How to prove the supernatural?

Not just evidence, but hard proof!

It would be totally impossible to fake it, or deny it. No experts would be needed, it would be obvious for every observer to look up to the night sky and it could be even photographed! And it could not be explained away. The “trick” is that the laws of physics and astronomy are established beyond any doubt, not just any reasonable doubt.

Two things cannot be denied. One is the speed of light in vacuum, and the other is size and structure of the universe.

From this it follows that the position of the stars cannot be doubted. However, a supernatural entity, let’s call it God, is not limited this way - at least according to the believers. God could rearrange the stars at will, and could make them display any message he desires.

This would be a true miracle, undeniable by any skeptic. So, let’s imagine a few possible messages:

  1. The stars start to move around, and display the text of the bible. This would be the proof of not just the supernatural, but also the Christian God.
  2. How about displaying the text of the Koran? That would be the proof for Islam.
  3. How about the text in the Book of Mormon? That would be the proof for the Church of Letter Day Saints.
  4. What about the Triptaka, the major book of Buddhism?
  5. What about the Paramahansa Yogananda for the Hindi religion?
  6. What about the Talmud?

But let’s move on… Displaying…

  1. the Kama Sutra?
  2. the Communist Manifesto?
  3. Das Kapital (Marx), or the Anti Duhring (Engels) or the writs of Lenin, Stalin or Mao?
  4. The full text of Homer’s Odyssey?
  5. How about the text of Zarathustra?

All would be supernatural, true miracle, for sure. But proof of what?

The so-called medical miracles are not even worth to mention. The “laws” of biology are not established. They would need some “experts” to declare them. They could be mistaken, the evidence could be faked. Of course I do not wish to accuse anyone working in bad faith, even though it was not unheard of.


There would still be people insisting it’s not real. Somebody put a barrier between us and our view of the stars, and is projecting images on the barrier.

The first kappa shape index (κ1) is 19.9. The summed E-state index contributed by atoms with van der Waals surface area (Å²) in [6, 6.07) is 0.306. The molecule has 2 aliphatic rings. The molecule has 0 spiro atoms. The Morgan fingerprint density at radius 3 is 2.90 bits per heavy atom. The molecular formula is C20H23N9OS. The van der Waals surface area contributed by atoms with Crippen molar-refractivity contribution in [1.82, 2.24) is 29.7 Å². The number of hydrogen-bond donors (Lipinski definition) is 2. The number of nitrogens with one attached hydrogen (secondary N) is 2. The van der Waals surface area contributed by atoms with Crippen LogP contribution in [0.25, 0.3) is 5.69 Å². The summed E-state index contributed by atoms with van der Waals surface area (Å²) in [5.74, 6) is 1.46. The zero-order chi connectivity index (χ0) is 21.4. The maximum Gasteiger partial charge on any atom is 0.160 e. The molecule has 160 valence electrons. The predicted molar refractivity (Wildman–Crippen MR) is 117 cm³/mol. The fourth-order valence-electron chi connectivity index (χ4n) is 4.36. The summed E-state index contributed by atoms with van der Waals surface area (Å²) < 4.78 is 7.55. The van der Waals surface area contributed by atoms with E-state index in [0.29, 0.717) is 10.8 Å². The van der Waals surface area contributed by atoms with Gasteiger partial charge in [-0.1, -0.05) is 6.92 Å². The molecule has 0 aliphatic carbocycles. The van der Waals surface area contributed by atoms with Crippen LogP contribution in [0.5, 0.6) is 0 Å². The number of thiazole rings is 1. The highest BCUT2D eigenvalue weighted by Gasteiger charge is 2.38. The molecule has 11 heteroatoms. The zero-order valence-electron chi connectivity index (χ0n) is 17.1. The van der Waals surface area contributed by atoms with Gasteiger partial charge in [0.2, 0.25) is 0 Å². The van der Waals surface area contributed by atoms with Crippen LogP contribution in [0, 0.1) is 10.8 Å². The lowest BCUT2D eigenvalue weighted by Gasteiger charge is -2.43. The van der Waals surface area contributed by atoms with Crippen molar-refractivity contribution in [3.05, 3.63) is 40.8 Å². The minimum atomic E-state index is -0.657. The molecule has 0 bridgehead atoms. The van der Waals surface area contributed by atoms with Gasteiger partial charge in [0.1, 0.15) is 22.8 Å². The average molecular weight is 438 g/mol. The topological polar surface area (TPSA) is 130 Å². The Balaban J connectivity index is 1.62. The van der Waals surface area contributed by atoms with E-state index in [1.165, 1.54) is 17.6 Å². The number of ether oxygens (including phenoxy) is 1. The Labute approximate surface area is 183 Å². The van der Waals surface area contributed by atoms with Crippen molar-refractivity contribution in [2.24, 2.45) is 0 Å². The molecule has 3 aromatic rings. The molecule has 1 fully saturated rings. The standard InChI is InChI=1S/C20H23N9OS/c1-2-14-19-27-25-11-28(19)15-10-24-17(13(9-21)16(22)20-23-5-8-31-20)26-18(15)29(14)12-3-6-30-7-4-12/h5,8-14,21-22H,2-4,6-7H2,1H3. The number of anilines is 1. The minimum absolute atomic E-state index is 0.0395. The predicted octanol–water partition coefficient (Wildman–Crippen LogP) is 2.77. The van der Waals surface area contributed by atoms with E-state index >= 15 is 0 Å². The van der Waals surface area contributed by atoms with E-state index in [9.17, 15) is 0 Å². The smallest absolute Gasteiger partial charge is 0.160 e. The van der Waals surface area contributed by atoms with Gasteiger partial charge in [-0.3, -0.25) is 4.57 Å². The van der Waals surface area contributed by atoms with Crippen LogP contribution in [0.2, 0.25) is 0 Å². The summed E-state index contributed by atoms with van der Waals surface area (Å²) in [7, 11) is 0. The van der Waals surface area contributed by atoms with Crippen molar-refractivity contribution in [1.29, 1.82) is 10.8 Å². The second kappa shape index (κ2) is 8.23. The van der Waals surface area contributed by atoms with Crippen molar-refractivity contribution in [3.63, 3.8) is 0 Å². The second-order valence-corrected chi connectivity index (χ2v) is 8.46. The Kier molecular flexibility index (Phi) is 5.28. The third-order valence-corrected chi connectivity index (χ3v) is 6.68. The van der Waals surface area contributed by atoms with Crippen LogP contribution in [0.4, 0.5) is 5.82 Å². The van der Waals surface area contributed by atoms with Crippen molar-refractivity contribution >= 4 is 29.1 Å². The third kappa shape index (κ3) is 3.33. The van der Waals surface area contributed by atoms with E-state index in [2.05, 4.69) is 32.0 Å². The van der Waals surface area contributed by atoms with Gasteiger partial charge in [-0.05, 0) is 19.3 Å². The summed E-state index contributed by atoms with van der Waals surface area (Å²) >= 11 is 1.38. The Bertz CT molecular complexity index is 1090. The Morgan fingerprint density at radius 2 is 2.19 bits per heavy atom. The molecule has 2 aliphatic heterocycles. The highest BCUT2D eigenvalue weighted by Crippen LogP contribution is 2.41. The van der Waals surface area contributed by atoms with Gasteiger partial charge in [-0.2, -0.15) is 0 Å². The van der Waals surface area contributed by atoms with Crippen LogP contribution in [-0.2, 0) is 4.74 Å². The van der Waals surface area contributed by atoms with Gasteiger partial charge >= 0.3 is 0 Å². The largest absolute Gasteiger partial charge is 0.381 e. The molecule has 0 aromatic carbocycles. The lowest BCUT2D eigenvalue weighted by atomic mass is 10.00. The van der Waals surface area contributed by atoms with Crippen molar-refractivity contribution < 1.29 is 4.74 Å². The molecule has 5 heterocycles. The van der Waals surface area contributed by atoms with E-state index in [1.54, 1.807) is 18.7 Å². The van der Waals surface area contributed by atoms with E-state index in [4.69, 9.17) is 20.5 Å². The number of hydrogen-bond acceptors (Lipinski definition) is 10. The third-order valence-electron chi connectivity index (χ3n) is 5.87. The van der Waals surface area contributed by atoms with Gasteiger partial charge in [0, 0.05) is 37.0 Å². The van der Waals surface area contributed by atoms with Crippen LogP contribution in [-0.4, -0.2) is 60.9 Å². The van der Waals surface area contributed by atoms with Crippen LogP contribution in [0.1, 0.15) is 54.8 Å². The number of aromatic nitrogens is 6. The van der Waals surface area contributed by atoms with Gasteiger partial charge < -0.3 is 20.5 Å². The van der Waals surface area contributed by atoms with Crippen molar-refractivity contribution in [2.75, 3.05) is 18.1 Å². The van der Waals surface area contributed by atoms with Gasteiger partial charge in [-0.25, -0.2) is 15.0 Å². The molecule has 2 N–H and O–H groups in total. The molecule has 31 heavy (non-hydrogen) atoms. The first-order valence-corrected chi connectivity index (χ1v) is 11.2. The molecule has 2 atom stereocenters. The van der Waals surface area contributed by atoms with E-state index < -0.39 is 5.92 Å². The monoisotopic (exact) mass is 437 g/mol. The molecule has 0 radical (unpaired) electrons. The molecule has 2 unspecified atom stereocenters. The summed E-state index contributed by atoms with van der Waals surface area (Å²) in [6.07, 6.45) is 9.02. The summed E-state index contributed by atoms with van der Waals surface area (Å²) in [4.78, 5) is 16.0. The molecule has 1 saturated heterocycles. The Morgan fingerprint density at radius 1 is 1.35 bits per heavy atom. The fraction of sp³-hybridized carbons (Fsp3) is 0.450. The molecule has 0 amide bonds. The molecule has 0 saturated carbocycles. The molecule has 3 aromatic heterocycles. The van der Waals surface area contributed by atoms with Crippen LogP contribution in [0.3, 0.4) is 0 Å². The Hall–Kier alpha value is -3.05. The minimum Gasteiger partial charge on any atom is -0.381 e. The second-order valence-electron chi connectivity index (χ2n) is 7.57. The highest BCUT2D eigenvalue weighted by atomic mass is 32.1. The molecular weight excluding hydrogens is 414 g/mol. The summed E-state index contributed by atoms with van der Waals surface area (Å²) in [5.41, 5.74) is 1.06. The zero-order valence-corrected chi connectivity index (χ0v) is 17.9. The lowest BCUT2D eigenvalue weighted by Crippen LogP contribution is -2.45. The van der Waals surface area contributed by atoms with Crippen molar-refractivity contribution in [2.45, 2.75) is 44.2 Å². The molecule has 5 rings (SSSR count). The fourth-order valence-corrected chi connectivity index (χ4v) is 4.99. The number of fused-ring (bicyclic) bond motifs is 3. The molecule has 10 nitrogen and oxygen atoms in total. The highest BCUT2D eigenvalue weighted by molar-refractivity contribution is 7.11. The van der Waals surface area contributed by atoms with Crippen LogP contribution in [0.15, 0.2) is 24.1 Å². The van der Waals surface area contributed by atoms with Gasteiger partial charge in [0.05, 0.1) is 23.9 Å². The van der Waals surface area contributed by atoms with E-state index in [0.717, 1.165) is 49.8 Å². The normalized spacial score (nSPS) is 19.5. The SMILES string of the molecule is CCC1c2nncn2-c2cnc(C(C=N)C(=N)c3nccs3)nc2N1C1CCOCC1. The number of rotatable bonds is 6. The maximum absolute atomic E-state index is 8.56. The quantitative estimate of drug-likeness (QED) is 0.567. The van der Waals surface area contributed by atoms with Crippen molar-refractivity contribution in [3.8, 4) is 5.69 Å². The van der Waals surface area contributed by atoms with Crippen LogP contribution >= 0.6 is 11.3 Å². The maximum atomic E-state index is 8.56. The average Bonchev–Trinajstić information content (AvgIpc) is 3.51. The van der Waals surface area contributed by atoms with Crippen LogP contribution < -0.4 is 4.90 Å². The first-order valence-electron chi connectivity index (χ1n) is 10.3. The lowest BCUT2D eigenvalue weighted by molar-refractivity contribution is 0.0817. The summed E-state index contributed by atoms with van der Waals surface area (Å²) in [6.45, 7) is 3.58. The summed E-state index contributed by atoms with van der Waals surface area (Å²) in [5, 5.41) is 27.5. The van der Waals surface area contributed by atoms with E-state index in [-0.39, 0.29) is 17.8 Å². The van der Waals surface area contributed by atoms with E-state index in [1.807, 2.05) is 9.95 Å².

I think this is a problem all of us atheist/agnostics face concerning miracles. We want verifiable evidence and the supernatural just does not provide it. It seems you either believe it exists or you don’t.

I don’t need stars rearranging but I also want more than claims from centuries ago, medical cures that are very doubtable and Eucharist material that is now heart tissue (no trace of bread remains?hmmm).

Things I would accept…a limb regrowing, something verifiable that defies physical law…things like that. It’s too much to ask for.

Of course, first you have to have a clear definition of what is miraculous. To me, it must defy the laws established by science of not being able to be violated. Most medical cures miracles fall within the bounds of medicine…people do spontaneously heal. If it’s your loved one, it definitely looks like that’s a miracle but it really isn’t. Wonderful? Yes. Miraculous? No.

I’d like to think prayer really works. They tried doing a legitimate study but it failed miserably. Every prayer healer has been shown to be a fake. The “healings” are temporary and merely placebo effect.

I accept that the supernatural may exist. It just has never met my skeptical requirements, nor sciences’. Those that accept them, do so on faith…and that’s fine. Just don’t ask me to accept it without a bit more substance.


Wrong. Everything can be denied, except one’s own existence. Descartes said it.

Also, the ‘structure’ of the universe is not a given. Scientists cannot currently explain why there is a super massive black hole in the center of every galaxy, it currently goes against our understanding of astrophysics.